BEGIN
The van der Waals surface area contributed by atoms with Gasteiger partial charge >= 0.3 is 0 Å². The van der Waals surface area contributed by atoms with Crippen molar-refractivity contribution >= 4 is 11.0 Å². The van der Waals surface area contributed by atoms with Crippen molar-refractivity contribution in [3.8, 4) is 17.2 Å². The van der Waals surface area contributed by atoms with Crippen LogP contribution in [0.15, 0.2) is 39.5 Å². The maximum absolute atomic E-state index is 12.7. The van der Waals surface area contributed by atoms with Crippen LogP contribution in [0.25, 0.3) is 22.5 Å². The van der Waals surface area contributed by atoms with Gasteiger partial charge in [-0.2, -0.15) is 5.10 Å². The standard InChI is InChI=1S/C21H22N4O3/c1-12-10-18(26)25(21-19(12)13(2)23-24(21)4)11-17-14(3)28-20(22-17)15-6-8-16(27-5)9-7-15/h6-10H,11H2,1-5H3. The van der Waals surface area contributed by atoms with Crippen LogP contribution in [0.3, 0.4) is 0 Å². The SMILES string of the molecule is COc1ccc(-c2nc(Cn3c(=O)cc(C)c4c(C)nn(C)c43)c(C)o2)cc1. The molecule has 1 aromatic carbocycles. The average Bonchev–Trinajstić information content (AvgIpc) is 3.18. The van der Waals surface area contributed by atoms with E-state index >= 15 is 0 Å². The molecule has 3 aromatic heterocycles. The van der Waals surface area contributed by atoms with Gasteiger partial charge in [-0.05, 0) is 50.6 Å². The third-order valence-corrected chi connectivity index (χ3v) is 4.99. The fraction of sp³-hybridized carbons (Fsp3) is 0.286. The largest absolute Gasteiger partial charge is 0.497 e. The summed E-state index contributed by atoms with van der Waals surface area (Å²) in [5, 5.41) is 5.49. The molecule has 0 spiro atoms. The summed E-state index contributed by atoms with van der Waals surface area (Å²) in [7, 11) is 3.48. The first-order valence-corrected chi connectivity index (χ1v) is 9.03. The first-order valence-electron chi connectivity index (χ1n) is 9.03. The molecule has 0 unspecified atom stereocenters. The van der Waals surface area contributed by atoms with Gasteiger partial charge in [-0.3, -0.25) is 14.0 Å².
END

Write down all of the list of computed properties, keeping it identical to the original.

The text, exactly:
The van der Waals surface area contributed by atoms with Gasteiger partial charge >= 0.3 is 0 Å². The van der Waals surface area contributed by atoms with Crippen molar-refractivity contribution >= 4 is 11.0 Å². The van der Waals surface area contributed by atoms with Crippen molar-refractivity contribution in [3.8, 4) is 17.2 Å². The van der Waals surface area contributed by atoms with Crippen LogP contribution in [0.15, 0.2) is 39.5 Å². The maximum absolute atomic E-state index is 12.7. The van der Waals surface area contributed by atoms with Crippen LogP contribution in [0.25, 0.3) is 22.5 Å². The van der Waals surface area contributed by atoms with Gasteiger partial charge in [-0.2, -0.15) is 5.10 Å². The standard InChI is InChI=1S/C21H22N4O3/c1-12-10-18(26)25(21-19(12)13(2)23-24(21)4)11-17-14(3)28-20(22-17)15-6-8-16(27-5)9-7-15/h6-10H,11H2,1-5H3. The van der Waals surface area contributed by atoms with Crippen LogP contribution in [0.3, 0.4) is 0 Å². The SMILES string of the molecule is COc1ccc(-c2nc(Cn3c(=O)cc(C)c4c(C)nn(C)c43)c(C)o2)cc1. The molecule has 1 aromatic carbocycles. The average Bonchev–Trinajstić information content (AvgIpc) is 3.18. The van der Waals surface area contributed by atoms with E-state index >= 15 is 0 Å². The molecule has 3 aromatic heterocycles. The van der Waals surface area contributed by atoms with Gasteiger partial charge in [-0.05, 0) is 50.6 Å². The third-order valence-corrected chi connectivity index (χ3v) is 4.99. The fraction of sp³-hybridized carbons (Fsp3) is 0.286. The largest absolute Gasteiger partial charge is 0.497 e. The summed E-state index contributed by atoms with van der Waals surface area (Å²) in [5, 5.41) is 5.49. The molecule has 0 spiro atoms. The summed E-state index contributed by atoms with van der Waals surface area (Å²) in [7, 11) is 3.48. The first-order valence-corrected chi connectivity index (χ1v) is 9.03. The first-order valence-electron chi connectivity index (χ1n) is 9.03. The molecule has 0 unspecified atom stereocenters. The van der Waals surface area contributed by atoms with Gasteiger partial charge in [-0.3, -0.25) is 14.0 Å².